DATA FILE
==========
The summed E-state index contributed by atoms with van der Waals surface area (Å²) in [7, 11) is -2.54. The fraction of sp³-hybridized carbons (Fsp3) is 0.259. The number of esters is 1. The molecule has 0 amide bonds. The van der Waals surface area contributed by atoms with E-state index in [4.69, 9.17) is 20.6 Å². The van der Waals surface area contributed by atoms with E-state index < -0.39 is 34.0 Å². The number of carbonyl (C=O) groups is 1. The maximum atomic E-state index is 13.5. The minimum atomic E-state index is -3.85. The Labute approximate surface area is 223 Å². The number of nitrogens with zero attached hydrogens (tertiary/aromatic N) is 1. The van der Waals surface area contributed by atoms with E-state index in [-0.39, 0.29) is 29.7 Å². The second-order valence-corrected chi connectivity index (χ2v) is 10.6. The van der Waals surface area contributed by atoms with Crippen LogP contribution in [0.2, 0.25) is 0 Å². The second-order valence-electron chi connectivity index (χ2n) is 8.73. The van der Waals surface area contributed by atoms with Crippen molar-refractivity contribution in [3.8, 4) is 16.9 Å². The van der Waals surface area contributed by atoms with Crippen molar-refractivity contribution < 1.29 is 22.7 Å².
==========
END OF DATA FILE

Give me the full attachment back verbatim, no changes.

The summed E-state index contributed by atoms with van der Waals surface area (Å²) in [7, 11) is -2.54. The fraction of sp³-hybridized carbons (Fsp3) is 0.259. The number of esters is 1. The molecule has 0 amide bonds. The van der Waals surface area contributed by atoms with E-state index in [4.69, 9.17) is 20.6 Å². The van der Waals surface area contributed by atoms with E-state index < -0.39 is 34.0 Å². The number of carbonyl (C=O) groups is 1. The maximum atomic E-state index is 13.5. The minimum atomic E-state index is -3.85. The Labute approximate surface area is 223 Å². The number of nitrogens with zero attached hydrogens (tertiary/aromatic N) is 1. The van der Waals surface area contributed by atoms with E-state index in [-0.39, 0.29) is 29.7 Å². The second-order valence-corrected chi connectivity index (χ2v) is 10.6. The van der Waals surface area contributed by atoms with Crippen LogP contribution in [0.2, 0.25) is 0 Å². The second-order valence-electron chi connectivity index (χ2n) is 8.73. The van der Waals surface area contributed by atoms with Crippen molar-refractivity contribution in [3.8, 4) is 16.9 Å². The van der Waals surface area contributed by atoms with Crippen molar-refractivity contribution < 1.29 is 22.7 Å².